Relevant Data

Location and Size:

The District can be located at the South-Eastern corner of the Northern Region of Ghana and lies between latitudes 8º N and 9.29º N and longitudes 0.29 º E and 1.26ºW. It is bordered to the North by Nanumba South District, East Gonja to the West, Krachi West District to the South-West, Nkwanta North District to the East and Pru District in Brong Ahafo Region to the South.

The District has a total surface area of 1,772.04sqkm with water covering about 5%.  The District is strategically located – the central point between the Northern part and Southern part of the Eastern corridor of Ghana.  The District can therefore take advantage of its strategic location to be a gateway to both the Southern and Northern Ghana. 

Similarly, strategic facilities of national importance aimed at wider coverage for both the southern and northern Ghana can be conveniently located in the district to achieve the desired results.  Being strategically located in the transitional zone, the district has the advantage of experiencing mixed climatic conditions that have both positive and adverse implications for the district’s development. 

Topology and Drainage

The lands are gently undulating with few depressions. There are few high hills to the eastern corridor of the district but mountains are completely absent. The soils are generally sandy loamy except in the lowlands and swampy areas where alluvial deposits are found. The district is endowed with three big rivers-  River Oti, River Daka, White Volta and its tributaries that transverse the district at vantage points and floods these areas at the peak of the rainy season. There are also low lying and swampy areas which also become waterlogged during the rainy season.  Other water bodies found in the District include numerous intermittent streams located in most parts of the District. These water bodies constitute important resources for the people as most of them depend on them for household use, fishing and transportation.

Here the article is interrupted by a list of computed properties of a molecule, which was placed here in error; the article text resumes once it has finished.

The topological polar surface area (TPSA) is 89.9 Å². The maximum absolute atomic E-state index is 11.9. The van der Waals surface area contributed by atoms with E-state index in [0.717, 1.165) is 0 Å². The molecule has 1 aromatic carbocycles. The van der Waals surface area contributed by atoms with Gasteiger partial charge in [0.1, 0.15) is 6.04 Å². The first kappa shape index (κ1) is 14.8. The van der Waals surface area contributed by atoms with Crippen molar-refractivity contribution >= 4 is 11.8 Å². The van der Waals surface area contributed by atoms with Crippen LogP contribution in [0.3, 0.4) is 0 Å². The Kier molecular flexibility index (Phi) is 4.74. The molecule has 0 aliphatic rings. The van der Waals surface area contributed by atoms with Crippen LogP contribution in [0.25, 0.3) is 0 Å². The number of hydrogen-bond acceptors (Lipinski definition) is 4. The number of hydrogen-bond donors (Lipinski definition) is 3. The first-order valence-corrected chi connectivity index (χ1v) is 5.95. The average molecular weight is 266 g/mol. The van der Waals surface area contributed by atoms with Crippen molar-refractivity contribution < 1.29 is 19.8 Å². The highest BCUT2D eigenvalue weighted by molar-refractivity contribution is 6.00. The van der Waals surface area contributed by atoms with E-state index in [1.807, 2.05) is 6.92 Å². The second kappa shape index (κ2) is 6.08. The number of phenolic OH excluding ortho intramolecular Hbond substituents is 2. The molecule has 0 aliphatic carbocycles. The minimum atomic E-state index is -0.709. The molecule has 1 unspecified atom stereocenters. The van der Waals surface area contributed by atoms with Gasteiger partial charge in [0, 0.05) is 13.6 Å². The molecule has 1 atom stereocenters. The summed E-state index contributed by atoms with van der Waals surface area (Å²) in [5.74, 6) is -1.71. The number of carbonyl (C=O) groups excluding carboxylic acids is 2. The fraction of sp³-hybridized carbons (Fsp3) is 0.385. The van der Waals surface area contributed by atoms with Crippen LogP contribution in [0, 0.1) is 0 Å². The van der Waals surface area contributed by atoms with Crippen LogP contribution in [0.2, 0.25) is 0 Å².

The topography of the District is not a hindrance for road development and yet most of the communities in the District are accessible only by foot paths .Generally, the area is well drained except that few portions located close to the major rivers and streams become waterlogged and pose problems for human and vehicle movement in the rainy seasons.  The water bodies also create large expanse of river banks that offer an advantage for rice cultivation.  Climate & Vegetation

The District lies in the Tropical Continental Climatic Zone with the mid-day sun always overhead. As result, temperatures are fairly high ranging between 29oC and 40oC. Maximum temperature is usually recorded in April, towards the end of the dry season. Minimum temperatures are also recorded around December-January, during the Harmattan period.  Just like any part of West Africa, the district comes under the influence of the wet South-West Monsoon and the dry North-East Trades winds which are associated with the rainy season and the dry harmattan conditions respectively.

The rainfall pattern in Kpandai District is characterized by irregularity and variability in terms of timing of onset, duration and total amount of rainfall, which has been the key limiting factor affecting crop production in the district. However, the district has one main rainy season which is sufficient to support and sustain plant life. The total annual rainfall ranges between 1150mm to 1500mm.